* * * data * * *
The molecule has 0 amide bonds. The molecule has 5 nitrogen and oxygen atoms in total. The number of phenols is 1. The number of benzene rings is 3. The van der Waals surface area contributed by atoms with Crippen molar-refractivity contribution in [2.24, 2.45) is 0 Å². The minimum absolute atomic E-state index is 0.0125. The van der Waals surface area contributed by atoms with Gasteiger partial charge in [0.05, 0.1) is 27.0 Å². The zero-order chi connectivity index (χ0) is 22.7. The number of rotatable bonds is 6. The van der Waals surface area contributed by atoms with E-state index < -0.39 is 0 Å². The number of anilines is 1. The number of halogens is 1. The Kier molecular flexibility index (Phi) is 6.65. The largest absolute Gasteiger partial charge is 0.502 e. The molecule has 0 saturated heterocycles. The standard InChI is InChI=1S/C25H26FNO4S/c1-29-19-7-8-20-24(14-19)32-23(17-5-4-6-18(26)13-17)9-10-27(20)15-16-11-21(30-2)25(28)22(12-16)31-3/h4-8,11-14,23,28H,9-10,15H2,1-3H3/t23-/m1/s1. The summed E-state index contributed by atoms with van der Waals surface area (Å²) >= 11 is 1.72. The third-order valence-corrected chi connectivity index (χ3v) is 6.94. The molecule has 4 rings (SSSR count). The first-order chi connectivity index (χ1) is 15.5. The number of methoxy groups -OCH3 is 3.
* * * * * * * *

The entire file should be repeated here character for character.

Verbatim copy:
The molecule has 0 amide bonds. The molecule has 5 nitrogen and oxygen atoms in total. The number of phenols is 1. The number of benzene rings is 3. The van der Waals surface area contributed by atoms with Crippen molar-refractivity contribution in [2.24, 2.45) is 0 Å². The minimum absolute atomic E-state index is 0.0125. The van der Waals surface area contributed by atoms with Gasteiger partial charge in [0.05, 0.1) is 27.0 Å². The zero-order chi connectivity index (χ0) is 22.7. The number of rotatable bonds is 6. The van der Waals surface area contributed by atoms with E-state index < -0.39 is 0 Å². The number of anilines is 1. The number of halogens is 1. The Kier molecular flexibility index (Phi) is 6.65. The largest absolute Gasteiger partial charge is 0.502 e. The molecule has 0 saturated heterocycles. The standard InChI is InChI=1S/C25H26FNO4S/c1-29-19-7-8-20-24(14-19)32-23(17-5-4-6-18(26)13-17)9-10-27(20)15-16-11-21(30-2)25(28)22(12-16)31-3/h4-8,11-14,23,28H,9-10,15H2,1-3H3/t23-/m1/s1. The summed E-state index contributed by atoms with van der Waals surface area (Å²) >= 11 is 1.72. The third-order valence-corrected chi connectivity index (χ3v) is 6.94. The molecule has 4 rings (SSSR count). The first-order chi connectivity index (χ1) is 15.5. The number of methoxy groups -OCH3 is 3.